It’s important that you know this comes from a place of love. You are, by far, the most interesting female pop star working right now, I don’t care how much weight Lady Gaga gains or loses. Thank you, especially, for bringing “Die Young” to Top 40 radio. That is one of my top five songs I could listen to over and over and over again, and the other four will never, ever see the right side of an FM radio dial. I also applaud your willingness to smell “like shrimp in a diaper” (and confess it to multiple media outlets), dress like the star-child of Liza Minelli and Oscar the Grouch, and put booze and penis above almost anything except your work. You are sending a message to millions of young girls and boys that you don’t necessarily have to be fuckable or demure or even classy to become an international superstar, which is something not even Black Eyed Peas’ Fergie could accomplish, though God knows she tried.
But, K-Dollar, it’s recently been reported that you hate reading about yourself in the press (sorry!), because of all your wild antics. I think it’s time we acknowledge that personal decision-making may not be your strong suit. Don’t get me wrong, there’s a lot about you that’s awesome. But you’ve made some awful choices, too. Let’s review them, and then drink enough warm wine coolers and Budweisers that we instantly forget them.
The gold tooth:
Awesome. Everyone in the entertainment business has fake teeth, at least Ke$ha owns it.
The cornrows from the “Crazy Kids” video:
Awful. When I was 11, I got cornrows on a cruise ship. Then I got a sunburn on the exposed parts of my scalp that made me look like I had dandruff for two weeks. For that reason, cornrows on white people are generally a bad idea.
Not wearing pants:
Awesome. From the other side of 30, let me tell you, Ke$ha has maybe five years left with legs like that. Flaunt it while you got it.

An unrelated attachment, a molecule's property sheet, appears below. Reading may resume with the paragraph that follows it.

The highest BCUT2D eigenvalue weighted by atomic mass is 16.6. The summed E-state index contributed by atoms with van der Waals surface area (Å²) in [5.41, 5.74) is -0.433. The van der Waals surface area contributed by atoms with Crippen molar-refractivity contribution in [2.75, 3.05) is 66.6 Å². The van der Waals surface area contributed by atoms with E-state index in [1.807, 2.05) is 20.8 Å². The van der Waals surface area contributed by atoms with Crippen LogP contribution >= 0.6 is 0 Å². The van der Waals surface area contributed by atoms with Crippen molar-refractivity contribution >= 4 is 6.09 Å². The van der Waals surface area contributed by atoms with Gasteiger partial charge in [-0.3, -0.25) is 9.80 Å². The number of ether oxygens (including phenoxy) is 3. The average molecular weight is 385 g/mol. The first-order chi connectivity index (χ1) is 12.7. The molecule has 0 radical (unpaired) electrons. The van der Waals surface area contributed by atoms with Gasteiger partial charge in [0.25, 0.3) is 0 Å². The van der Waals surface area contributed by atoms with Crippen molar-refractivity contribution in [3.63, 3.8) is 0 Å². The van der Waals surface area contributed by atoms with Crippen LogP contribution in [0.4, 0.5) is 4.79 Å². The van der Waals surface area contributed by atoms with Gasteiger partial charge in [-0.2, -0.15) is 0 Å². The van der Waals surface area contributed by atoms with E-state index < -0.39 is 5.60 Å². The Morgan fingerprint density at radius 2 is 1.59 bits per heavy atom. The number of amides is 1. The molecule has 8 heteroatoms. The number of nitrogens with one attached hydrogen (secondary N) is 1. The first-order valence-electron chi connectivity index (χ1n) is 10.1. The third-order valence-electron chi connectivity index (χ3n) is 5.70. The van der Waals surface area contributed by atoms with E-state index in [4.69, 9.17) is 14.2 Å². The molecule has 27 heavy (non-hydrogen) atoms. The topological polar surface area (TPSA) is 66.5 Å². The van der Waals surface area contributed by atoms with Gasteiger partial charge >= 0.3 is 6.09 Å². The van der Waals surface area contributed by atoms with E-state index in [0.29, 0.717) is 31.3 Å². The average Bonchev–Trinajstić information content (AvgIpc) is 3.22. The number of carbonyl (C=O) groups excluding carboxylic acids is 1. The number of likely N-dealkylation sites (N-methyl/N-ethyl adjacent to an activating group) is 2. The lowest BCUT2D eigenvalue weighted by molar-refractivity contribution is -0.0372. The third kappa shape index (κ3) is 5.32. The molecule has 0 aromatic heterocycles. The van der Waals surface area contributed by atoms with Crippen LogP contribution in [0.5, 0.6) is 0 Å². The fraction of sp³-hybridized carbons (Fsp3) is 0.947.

Allowing your brother and his “weird friend” (as per a Radio 1 interview) to film you for two-and-a-half years:
Awesome. If my little brother and his weird friend wanted to film me I’d be all “get the fuck out of my room, dork, or I’m telling Moooooom!” But Ke$ha’s resulting tour documentary My Crazy Beautiful Life for MTV, is fun, honest, and compulsively watchable.
Drinking your own pee, as Ke$ha did on an episode of My Crazy Beautiful Life:
Awful. It confuses your kidneys, since you’re re-ingesting stuff they told your body to piss out, and Ke$ha’s kidneys are probably already working double-time on the toxin-eliminating front.
Airing the pee-drinking moment on television:
Awesome. Lighten up, Parents Television Council!
Having free booze and a free tattoo artist at your birthday party last year:
Awful. Lots of alcohol equals thinner blood, which pushes out the ink, leaving you with a hangover and a crappy, faded-out tattoo.
Giving Andrew W.K. and Wayne Coyne tattoos:
Awesome. Ke$ha has her own tattoo gun, and likes to give out prison/playground-style tats.
Having a glitter roadie, as detailed in a Time magazine interview:
Awesome. That is living the dream.
Recording “Die Young” without using your Jack Daniels-fueled mystic powers to foresee that the same month its accompanying album drops, 20 children would in fact, die young in the Sandy Hook Elementary School tragedy:
Awesome. We covered this, “Die Young” is a fantastic song. It suffered some unfortunate timing, but that’s nothing to apologize for. Which leads me to…
Claiming that you were forced to record the offending “Die Young” lyrics:
Awful. Many of us have tried to throw someone else under the bus at some point, but this move was a direct contradiction to Ke$ha’s “Warrior” stance. She later clarified that no one forced her to record the lyrics, but she did have reservations during the songwriting process.
Titling your newest song “Machine Gun Love:”
Awful. That seems kind of tone deaf (see above) unless it’s the kind of love that is so potentially fatal that Congress has a fierce debate over whether or not to regulate it.
The song, however:
Awesome; like a Heart deep track. Maybe this is the influence of the Flaming Lips, now Ke$ha collaborators, whose last several albums have veered toward ’70s-style arena rock.